The U.S. Court of Appeals for the Fifth Circuit held on Feb. 10, 2010, that a corporate debtor’s pre-bankruptcy severance payments to its former chief executive officer (“CEO”) were fraudulent transfers. In re Transtexas Gas Corp., ____ F.3d _____, 2010 BL 28145 (5th Cir. 2/10/10). Because of its holding “that the payments were fraudulent under the Bankruptcy Code,” the court did “not consider other possible violations, including [the Texas Uniform Fraudulent Transfer Act] or [Bankruptcy Code] Section 547(b) [preferences].” Id. at *5. More important, the court relied on a rarely discussed 2005 amendment to Bankruptcy Code (“Code”) § 548 enabling a bankruptcy trustee to avoid a transfer for “less than a reasonably equivalent value . . .to or for the benefit of an insider, under an employment contract and not in the ordinary course of business.” § 548(a)(1)(B)(ii)(IV). In doing so, the court avoided having to deal with the defendant CEO’s challenge to the debtor’s insolvency, thus facilitating the trustee’s recovery from the insider defendant.

This case is the first appellate ruling under the new Code provision, intended by Congress “to enhance the recovery of avoidable transfers and excessive [pre-bankruptcy] compensation, such as bonuses, paid to insiders of a debtor.” H.R. Rep. No. 109-31, 109th Cong., 1st Sess. 154 (2005). Because of this 2005 amendment, the Code’s fraudulent transfer provision now applies “to transactions undertaken during periods[when] the debtor was not financially distressed.” 5 Collier, Bankruptcy ¶ 548.05 [5], at 548-52.3 (15th rev. ed. 2005) (emphasis added).


The CEO, the debtor’s founder, had a three-year employment contract, entitling him to severance if the debtor terminated him within the first two years. If the debtor dismissed the CEO “for reasons other than cause, he would receive” $3 million. Id., at *2. But if the debtor dismissed him for cause, the CEO would receive $1.5 million. Id. And if “he voluntarily resigned, he would be paid no severance.” Id.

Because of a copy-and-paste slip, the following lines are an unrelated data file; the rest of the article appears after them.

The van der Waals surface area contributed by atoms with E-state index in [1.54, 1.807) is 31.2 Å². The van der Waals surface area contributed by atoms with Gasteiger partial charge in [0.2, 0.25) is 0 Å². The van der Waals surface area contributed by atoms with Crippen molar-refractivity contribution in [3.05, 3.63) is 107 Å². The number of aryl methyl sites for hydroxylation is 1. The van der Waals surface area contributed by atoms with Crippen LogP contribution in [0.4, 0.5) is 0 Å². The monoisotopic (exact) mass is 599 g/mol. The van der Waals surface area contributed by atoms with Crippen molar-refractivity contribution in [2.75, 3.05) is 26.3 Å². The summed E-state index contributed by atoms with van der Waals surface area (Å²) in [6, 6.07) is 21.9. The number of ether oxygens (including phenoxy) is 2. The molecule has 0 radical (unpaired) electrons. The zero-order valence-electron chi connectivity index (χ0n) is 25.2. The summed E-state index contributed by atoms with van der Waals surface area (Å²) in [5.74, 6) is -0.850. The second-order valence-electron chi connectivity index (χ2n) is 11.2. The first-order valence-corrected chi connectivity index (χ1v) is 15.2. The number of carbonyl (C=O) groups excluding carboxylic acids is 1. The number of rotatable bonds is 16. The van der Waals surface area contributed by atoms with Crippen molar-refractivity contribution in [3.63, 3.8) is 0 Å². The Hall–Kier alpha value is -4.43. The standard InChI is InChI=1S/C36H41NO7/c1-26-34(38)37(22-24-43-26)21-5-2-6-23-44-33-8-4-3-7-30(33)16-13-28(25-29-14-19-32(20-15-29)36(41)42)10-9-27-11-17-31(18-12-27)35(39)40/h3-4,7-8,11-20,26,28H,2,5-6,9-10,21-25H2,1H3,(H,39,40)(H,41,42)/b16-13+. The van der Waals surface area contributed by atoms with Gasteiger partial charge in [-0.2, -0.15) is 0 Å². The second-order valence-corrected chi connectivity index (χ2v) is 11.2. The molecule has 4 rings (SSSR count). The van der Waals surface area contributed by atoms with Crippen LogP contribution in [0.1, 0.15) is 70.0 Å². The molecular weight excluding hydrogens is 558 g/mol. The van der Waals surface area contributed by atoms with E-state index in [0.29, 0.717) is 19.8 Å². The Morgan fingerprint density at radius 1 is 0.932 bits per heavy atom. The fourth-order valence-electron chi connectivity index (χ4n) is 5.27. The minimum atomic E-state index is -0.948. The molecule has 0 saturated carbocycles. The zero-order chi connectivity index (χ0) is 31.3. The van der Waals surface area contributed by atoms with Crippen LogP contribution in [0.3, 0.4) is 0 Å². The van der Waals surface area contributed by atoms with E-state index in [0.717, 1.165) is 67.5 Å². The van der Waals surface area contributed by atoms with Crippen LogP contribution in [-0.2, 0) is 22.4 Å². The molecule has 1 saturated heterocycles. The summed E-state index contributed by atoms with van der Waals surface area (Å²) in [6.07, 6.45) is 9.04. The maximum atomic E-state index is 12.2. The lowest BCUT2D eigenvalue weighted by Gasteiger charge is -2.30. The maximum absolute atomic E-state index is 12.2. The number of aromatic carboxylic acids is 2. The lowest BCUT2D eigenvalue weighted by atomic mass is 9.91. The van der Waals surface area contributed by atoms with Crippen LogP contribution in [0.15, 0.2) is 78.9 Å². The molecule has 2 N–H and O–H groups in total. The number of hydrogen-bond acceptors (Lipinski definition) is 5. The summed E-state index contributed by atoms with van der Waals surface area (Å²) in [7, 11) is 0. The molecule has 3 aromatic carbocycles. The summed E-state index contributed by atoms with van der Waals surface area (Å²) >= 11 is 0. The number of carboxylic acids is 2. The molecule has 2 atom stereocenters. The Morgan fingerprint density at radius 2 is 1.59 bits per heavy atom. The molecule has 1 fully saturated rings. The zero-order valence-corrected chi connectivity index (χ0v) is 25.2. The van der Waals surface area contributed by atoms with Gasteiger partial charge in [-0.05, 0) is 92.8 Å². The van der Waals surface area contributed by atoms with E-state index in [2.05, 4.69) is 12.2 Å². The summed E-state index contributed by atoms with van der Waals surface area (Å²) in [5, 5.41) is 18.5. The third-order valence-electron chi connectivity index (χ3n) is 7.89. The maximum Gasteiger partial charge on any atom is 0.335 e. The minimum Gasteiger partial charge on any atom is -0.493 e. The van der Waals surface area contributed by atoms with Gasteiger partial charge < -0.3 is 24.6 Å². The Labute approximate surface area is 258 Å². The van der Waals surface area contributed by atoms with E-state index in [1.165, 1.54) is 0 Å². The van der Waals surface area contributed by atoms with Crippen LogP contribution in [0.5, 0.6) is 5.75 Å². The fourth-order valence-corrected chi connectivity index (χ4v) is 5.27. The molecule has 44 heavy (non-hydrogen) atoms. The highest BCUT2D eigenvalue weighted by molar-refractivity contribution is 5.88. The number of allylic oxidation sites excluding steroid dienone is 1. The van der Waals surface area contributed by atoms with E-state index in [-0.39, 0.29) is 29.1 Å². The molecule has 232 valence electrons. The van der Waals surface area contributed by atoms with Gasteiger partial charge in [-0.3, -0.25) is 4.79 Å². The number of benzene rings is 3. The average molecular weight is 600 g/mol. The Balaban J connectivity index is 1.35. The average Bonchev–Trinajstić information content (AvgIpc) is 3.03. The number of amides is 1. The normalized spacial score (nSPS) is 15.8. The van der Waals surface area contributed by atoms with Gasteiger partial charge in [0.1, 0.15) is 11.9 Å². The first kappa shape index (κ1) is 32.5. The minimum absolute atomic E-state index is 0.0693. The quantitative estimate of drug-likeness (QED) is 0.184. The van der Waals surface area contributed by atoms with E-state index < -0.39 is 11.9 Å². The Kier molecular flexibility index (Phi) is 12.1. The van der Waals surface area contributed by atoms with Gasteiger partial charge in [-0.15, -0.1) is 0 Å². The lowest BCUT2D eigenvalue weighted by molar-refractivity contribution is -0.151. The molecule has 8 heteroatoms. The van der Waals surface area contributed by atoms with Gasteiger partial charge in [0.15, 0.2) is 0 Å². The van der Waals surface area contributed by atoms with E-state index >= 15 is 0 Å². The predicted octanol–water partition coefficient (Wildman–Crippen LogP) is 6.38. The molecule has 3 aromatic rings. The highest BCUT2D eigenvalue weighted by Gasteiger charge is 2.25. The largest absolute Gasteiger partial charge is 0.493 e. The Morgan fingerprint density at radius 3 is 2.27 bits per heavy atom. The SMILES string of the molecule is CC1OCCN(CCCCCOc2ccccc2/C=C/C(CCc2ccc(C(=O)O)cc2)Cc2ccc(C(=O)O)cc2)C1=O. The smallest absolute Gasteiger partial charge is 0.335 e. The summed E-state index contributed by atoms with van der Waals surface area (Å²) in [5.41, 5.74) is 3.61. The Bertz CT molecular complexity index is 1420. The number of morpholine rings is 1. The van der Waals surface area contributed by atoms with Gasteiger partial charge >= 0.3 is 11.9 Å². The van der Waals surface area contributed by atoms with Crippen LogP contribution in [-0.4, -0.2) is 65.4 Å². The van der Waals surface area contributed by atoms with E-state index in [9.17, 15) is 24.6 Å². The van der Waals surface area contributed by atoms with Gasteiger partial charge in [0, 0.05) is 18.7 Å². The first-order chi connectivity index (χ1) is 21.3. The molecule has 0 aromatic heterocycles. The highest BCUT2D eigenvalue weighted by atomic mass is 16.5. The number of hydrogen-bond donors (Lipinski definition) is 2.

The corporate debtor became financially troubled in 2001. When the five-person board of directors met in January 2002, four of the five directors other than the CEO agreed that the “severance option” in the CEO’s employment agreement should be invoked, but the “cursory” board minutes said nothing about a termination “for cause.” Id., at *3. Two months later, the CEO remained in office and still was a director when he negotiated the terms of his departure. Id. He and the debtor signed a “separation agreement” superseding the CEO’s employment agreement and providing for the payment of $3 million “in installments” to the CEO. Id. He received $2.27 million before the debtor filed a Chapter 11 petition in November 2002.

The Lower Courts

The confirmed reorganization plan’s liquidating trustee later sued the CEO, claiming the severance payments were preferences and fraudulent transfers. The bankruptcy court agreed and ordered the CEO to repay the $2.27 million plus attorneys’ fees and costs. On the first round of appeal, the district court held the severance payments were fraudulent transfers, but not preferences, still leaving the CEO’s repayment liability “unaffected.” Id., at *4.

The Court of Appeals